Appeals by the Minister of Health and other concerned Nigerians have so far met a brick wall as the doctors stuck to their demands. The question on the lips of most persons now is just how many lives must be lost while the doctors and government sort out the issues at stake?
How many must die needlessly?
Attempts to further clarify issues with the NMA top brass have been unsuccessful.
A call made to the NMA National President, Dr. Prosper Igboeli was unfruitful as he was unwilling to offer an official response. â€œI am in a meeting. Where did you get your information? I cannot talk to you now. Call me back later,â€ was his response.
However, Chairman of the Lagos State branch of the NMA, Dr. Adedamola Dada, said all hands needed to be on deck to avert the looming strike.
â€œWe should be more optimistic in averting the strike rather than preempting it.â€
But except the doctors back down, and resolve to shelve the proposed nationwide strike, Nigerians may be in for another round of anguish and gnashing of teeth as far as the health sector is concerned.
While it is appreciated that no doctor would turn his back on his patient, the current state of matters would not have been so dire had government released the circular on MSS in the first place to calm the agitated doctors.
â€œWe donâ€™t want to go on strike, but government should do its part. We didnâ€™t like what government agreed to give but we say letâ€™s have what it said it would give.â€
Meanwhile, only skeletal services put in place in the last few days since the strike commenced were available at many of the affected government health institutions when Saturday Vanguard visited some health institutions Friday afternoon, more than 48 hours after the announcement by the MHWUN General Secretary of the suspension of the strike.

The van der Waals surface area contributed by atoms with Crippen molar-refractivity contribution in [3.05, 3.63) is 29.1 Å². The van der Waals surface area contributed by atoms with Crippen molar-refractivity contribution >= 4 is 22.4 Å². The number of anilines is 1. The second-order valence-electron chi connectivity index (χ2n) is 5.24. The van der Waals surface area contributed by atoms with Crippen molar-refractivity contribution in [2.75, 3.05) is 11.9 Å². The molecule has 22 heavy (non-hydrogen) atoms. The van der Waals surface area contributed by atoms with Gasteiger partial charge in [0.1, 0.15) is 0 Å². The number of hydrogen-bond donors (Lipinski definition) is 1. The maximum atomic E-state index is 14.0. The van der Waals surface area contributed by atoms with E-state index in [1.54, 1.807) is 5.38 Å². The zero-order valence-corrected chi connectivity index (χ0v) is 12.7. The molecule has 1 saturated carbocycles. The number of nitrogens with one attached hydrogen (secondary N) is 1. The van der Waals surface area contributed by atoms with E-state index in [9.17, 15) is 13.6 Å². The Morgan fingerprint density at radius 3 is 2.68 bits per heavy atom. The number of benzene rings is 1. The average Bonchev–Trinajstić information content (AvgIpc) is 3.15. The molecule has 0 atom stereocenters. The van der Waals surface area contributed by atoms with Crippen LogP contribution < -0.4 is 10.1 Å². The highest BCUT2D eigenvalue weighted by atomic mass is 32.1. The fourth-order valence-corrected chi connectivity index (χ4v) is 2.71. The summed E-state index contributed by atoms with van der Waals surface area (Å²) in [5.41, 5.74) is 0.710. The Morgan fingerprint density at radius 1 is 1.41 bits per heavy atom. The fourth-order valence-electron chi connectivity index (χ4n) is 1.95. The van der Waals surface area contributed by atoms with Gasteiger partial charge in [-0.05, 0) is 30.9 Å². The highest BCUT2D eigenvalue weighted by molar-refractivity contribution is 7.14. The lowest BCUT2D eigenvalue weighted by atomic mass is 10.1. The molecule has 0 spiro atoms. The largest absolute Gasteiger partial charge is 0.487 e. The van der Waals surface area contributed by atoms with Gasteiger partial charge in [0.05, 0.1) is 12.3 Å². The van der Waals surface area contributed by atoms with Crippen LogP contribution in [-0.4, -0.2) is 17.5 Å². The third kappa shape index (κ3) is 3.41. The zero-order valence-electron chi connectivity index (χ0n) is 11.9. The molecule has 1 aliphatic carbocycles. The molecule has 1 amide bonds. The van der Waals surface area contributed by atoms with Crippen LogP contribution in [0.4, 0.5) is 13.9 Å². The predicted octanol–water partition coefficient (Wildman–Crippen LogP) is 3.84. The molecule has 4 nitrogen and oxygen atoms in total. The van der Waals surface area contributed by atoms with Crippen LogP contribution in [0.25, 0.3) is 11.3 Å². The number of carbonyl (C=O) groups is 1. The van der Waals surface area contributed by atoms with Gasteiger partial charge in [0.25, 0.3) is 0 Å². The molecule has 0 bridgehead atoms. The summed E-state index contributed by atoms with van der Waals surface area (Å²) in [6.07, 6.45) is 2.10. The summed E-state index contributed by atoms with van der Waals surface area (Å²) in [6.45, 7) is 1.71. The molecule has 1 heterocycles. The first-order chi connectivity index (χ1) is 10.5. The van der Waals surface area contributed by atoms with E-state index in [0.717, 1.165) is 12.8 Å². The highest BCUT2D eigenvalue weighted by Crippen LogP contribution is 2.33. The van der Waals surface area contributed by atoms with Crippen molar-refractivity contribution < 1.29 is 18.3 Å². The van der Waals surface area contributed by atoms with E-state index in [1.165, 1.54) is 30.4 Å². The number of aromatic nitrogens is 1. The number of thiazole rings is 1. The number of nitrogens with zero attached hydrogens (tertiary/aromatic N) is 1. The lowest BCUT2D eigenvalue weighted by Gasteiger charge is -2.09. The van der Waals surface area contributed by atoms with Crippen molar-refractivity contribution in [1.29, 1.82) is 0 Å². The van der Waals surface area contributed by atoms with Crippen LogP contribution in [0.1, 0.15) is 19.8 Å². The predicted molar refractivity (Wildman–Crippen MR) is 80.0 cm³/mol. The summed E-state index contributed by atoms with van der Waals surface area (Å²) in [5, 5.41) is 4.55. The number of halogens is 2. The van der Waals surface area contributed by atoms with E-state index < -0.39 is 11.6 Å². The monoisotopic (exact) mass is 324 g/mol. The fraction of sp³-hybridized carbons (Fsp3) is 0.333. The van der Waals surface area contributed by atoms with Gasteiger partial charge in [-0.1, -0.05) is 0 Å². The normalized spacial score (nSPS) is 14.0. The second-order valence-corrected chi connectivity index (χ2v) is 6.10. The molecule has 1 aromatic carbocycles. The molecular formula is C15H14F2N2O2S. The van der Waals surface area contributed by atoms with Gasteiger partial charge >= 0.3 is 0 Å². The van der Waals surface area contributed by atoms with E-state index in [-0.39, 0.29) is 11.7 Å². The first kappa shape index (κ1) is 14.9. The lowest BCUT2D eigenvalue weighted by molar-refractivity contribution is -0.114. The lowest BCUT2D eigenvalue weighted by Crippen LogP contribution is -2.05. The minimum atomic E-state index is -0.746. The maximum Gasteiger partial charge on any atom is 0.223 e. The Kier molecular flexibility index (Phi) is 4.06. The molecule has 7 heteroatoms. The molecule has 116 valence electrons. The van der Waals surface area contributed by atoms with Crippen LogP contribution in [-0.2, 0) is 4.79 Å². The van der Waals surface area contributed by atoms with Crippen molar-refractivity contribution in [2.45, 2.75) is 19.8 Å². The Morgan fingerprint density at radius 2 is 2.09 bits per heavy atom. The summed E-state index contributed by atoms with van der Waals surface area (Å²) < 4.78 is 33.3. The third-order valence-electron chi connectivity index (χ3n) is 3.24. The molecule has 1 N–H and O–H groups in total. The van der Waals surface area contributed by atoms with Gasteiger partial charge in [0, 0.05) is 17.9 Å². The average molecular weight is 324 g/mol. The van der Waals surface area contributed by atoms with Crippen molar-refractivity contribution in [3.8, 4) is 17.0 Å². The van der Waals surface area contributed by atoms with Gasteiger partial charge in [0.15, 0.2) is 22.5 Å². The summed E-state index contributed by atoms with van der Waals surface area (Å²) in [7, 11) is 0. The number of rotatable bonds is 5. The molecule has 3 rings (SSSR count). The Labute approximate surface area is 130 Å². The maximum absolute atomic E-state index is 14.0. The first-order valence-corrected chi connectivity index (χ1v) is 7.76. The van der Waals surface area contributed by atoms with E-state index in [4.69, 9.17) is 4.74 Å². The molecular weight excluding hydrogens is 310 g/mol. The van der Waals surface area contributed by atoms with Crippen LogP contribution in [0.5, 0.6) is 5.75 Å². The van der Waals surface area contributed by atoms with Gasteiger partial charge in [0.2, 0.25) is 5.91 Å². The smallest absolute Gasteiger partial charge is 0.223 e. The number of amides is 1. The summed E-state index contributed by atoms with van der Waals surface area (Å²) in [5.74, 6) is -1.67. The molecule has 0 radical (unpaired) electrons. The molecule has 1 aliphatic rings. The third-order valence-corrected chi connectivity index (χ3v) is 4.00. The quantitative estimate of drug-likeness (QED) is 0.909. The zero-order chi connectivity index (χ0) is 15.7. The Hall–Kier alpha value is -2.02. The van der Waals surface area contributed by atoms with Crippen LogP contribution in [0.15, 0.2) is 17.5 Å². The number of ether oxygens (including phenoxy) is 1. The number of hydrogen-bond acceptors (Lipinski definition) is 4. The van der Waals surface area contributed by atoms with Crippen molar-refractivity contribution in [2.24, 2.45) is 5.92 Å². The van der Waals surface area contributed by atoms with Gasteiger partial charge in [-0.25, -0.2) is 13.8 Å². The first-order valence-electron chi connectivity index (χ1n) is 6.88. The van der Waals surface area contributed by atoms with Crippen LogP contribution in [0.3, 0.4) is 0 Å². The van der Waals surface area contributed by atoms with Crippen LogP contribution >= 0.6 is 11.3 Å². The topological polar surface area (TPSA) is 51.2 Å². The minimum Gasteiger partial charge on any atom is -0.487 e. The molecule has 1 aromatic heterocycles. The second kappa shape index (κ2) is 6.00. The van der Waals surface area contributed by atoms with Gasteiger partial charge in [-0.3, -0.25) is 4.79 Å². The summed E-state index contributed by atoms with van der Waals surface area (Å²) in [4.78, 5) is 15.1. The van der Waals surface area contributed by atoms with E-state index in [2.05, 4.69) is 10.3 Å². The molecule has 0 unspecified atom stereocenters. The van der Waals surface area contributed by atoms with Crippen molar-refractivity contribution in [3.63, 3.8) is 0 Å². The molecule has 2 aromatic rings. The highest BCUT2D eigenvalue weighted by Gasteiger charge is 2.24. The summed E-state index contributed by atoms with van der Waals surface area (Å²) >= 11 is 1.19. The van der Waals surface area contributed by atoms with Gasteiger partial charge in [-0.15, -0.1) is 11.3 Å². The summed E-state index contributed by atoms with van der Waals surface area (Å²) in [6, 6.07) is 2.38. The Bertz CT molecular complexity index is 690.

At the Lagos University Teaching Hospital (LUTH), National Orthopaedic Hospital, Igbobi, Federal Neuro-Psychiatric Hospital, Yaba and Federal Medical Center, Ebute Metta, many patients who turned up early in anticipation that normal services would have resumed, went back home in disappointment.
Patients on admission were still being discharged while new admissions were turned down even as emergency cases were rejected outright or immediately referred to other centers.
Some health workers said they were yet to receive payment of the monetisation arrears in their personal accounts. It was generally gathered that although the strike was officially suspended, it remained effective in principle.
In a reaction, Chairman, LUTH branch of the MHUWN, Comrade Isiaka Busari in a telephone interview confirmed the suspension of the strike.
â€œIt is true, but there are conditions that are yet to be met. We need to confirm if indeed the money has been disbursed to our members here as agreed.
We are assuming the strike is suspended based on the decision of the national body, but we are yet to confirm that everyone has been paid. We had a meeting Thursday to know how far we have gone and what the next step would be. We are still waiting.â€